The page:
Shouldn't the State and Union governments take a look at other countries like Russia, China, Great Britain, Australia and the United States and at least try to reach out a helping hand to those who are trying so hard, despite such difficulties, to help players and athletes play their game?

And shouldn't the government try to get us back into the Olympics or that isn't necessary because cricket isn't a part of it?

Sometimes when I ponder upon this topic, I feel that there is truly no hope for Indian sports (except cricket of course).

Sunday, 13 October 2013

VolksWagon Durga

So it’s that time of the year again when people who are neutral to both parties, have to decide where to go; to Garba or to Durga Puja. I had to make such a decision this year because of two reasons, the first being that the majority of my friends are Bengalis and the other being that the place I used to go to watch Garba, cancelled at the last moment due to torrential rains (that came out of nowhere).

So, this was the year of the Mother Goddess and so we went around visiting all the Bengali associations organizing the puja, clicked a lot of photos, ate a lot of chicken and also prayed a lot wee bit.

One of the main places we visited continuously over the days was quite close to my place and one of my friends was involved in service at the alter there. The first thing we noticed as we entered the place was a stall containing two shiny new cars of a certain company that had played a major role in sponsoring the event. I was amused and so was my friend because we were hoping to test-ride that very car the previous day. How curious! An omen? Maybe… Anyhow, we proceeded within and payed our respects to the Mother Goddess after which turned directly to the awesome and highly over-priced food stalls that one usually finds at such occasions. This became a routine for us and every day we couldn't help but notice the cars right at the entrance. We held our tongues at the religious sentiment of our zealous friend but one day we simply couldn't restrain ourselves and we told her what we had envisioned for Durga Puja next year. Goddess Durga riding a car instead of the Lion and running over the Demon Mahisasur.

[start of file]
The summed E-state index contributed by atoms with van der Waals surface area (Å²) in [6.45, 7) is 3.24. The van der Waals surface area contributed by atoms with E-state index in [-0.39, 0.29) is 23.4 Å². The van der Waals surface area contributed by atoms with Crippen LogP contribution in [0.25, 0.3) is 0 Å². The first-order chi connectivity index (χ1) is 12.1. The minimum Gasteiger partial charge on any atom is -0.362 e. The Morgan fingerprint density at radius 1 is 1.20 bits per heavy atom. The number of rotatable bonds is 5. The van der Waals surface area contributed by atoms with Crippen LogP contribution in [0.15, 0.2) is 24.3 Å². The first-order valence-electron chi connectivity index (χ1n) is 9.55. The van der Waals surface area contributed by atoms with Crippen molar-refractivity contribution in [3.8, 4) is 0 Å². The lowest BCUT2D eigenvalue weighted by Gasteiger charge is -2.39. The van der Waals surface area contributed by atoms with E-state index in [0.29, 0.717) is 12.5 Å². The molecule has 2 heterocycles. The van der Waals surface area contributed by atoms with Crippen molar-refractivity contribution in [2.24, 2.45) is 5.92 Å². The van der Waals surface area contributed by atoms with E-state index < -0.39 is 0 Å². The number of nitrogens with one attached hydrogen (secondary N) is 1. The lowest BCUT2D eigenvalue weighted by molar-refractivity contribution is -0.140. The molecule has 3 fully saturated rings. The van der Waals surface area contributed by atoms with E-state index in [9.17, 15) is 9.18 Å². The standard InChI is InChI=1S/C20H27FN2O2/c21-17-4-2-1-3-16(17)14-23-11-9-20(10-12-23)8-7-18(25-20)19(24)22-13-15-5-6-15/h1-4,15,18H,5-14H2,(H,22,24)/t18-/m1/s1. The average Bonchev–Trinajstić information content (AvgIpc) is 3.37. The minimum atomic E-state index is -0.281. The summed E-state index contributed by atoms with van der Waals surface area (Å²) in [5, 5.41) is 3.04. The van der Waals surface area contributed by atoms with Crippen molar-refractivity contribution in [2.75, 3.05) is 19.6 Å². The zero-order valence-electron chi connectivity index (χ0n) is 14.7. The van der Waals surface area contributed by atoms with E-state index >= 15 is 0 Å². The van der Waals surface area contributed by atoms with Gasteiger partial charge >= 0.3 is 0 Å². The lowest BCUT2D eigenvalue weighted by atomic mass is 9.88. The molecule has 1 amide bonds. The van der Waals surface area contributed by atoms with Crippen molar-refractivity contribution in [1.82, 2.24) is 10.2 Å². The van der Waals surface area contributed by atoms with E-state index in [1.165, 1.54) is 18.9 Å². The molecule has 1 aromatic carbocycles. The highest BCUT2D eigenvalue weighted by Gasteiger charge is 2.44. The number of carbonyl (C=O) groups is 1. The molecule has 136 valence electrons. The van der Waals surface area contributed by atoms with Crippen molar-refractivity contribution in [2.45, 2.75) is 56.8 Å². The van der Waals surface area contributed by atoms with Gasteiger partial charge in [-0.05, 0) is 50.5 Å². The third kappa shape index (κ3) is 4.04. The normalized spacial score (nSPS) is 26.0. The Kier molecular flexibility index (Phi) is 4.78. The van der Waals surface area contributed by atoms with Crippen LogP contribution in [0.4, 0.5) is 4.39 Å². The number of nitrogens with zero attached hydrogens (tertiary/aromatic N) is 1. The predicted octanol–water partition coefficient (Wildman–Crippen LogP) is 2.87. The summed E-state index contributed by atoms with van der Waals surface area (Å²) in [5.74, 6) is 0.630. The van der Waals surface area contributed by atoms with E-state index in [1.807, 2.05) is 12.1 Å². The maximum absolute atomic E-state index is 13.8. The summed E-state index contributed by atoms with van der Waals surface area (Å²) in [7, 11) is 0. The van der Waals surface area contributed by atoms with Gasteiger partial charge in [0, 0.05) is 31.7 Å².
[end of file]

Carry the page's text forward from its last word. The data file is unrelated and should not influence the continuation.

Her reaction? Well, let’s just say that if she were Cyclops, we’d be charred remains of human beings; that’s how she looked at us. But after a moment she looked towards the massive statue, glanced at the cars and burst out in a fit of laughter that assured us that we were not going to be kicked all the way home after all.

This incident however has drawn me to think of events and especially those of the religious kind, which have become increasingly more commercialized over the years. When we look at Navratri or Ganeshotsav or Durga Puja in this instance, I’ve felt that religion has not only become more politicized as we know, but even more commerce driven. Asking conglomerates to sponsor such events instead of collecting money from the religious; leasing out food stalls to restaurants and caterers instead of having community meals and putting up hoardings and banners at a place of religious worship are all signs that, according to me, is leading the youth away from not only religion, but also spirituality per se. when we youngsters see our God/s being sold out in such a way, we tend to wonder about the futility of it all. It is exactly contradictory to what is taught to us by way of religious education here in India.

How then can the older generation rightly claim that we, the youth, are not spiritual?

Don’t they see that they have lost us somewhere down the line?

But I think, on the brighter side, it is this very disillusionment that has allowed the youth today to think freely and that in my opinion is what is required today; to think fresh, anew, without the bonds of religion to hinder the progress of this nation.

Note: This post is not meant to be disrespectful to any religion, people or God/s. It is just my personal opinion on what I've observed in my vicinity. Any connection to people (living or dead) or Companies (and franchises) or Gods (and Goddesses) is merely coincidental and is not deliberately meant.

Wednesday, 9 October 2013

The Perilous Day-dreaming Syndrome

A very dangerous habit, this day-dreaming syndrome, as I came to realize through the horrible experience of an unfortunate friend. Well, I used to day-dream too, and still do, but I exercise it with a bit of caution – now that I know how it can come back to bite your bottom later.